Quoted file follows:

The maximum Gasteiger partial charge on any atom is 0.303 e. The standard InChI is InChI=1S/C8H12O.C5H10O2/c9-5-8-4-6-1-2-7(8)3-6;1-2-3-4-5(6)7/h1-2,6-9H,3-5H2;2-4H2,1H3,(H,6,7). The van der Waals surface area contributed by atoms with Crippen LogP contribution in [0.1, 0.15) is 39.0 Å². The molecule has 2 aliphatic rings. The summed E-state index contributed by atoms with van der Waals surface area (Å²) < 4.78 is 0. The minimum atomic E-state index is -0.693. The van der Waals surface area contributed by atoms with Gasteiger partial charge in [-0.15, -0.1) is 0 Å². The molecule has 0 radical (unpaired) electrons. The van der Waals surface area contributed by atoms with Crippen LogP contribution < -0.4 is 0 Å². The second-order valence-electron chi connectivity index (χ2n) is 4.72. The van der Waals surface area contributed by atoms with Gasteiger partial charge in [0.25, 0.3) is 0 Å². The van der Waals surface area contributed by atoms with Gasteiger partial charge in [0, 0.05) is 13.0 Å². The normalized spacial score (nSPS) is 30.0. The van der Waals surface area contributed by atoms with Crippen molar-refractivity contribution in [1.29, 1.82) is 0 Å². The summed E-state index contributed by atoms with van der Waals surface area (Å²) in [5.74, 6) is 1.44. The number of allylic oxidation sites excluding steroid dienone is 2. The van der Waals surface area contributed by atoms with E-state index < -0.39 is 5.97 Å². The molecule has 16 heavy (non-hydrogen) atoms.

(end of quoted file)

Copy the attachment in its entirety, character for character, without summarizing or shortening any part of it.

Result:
The maximum Gasteiger partial charge on any atom is 0.303 e. The standard InChI is InChI=1S/C8H12O.C5H10O2/c9-5-8-4-6-1-2-7(8)3-6;1-2-3-4-5(6)7/h1-2,6-9H,3-5H2;2-4H2,1H3,(H,6,7). The van der Waals surface area contributed by atoms with Crippen LogP contribution in [0.1, 0.15) is 39.0 Å². The molecule has 2 aliphatic rings. The summed E-state index contributed by atoms with van der Waals surface area (Å²) < 4.78 is 0. The minimum atomic E-state index is -0.693. The van der Waals surface area contributed by atoms with Gasteiger partial charge in [-0.15, -0.1) is 0 Å². The molecule has 0 radical (unpaired) electrons. The van der Waals surface area contributed by atoms with Crippen LogP contribution < -0.4 is 0 Å². The second-order valence-electron chi connectivity index (χ2n) is 4.72. The van der Waals surface area contributed by atoms with Gasteiger partial charge in [0.25, 0.3) is 0 Å². The van der Waals surface area contributed by atoms with Gasteiger partial charge in [0, 0.05) is 13.0 Å². The normalized spacial score (nSPS) is 30.0. The van der Waals surface area contributed by atoms with Crippen molar-refractivity contribution in [1.29, 1.82) is 0 Å². The summed E-state index contributed by atoms with van der Waals surface area (Å²) in [5.74, 6) is 1.44. The number of allylic oxidation sites excluding steroid dienone is 2. The van der Waals surface area contributed by atoms with E-state index < -0.39 is 5.97 Å². The molecule has 16 heavy (non-hydrogen) atoms.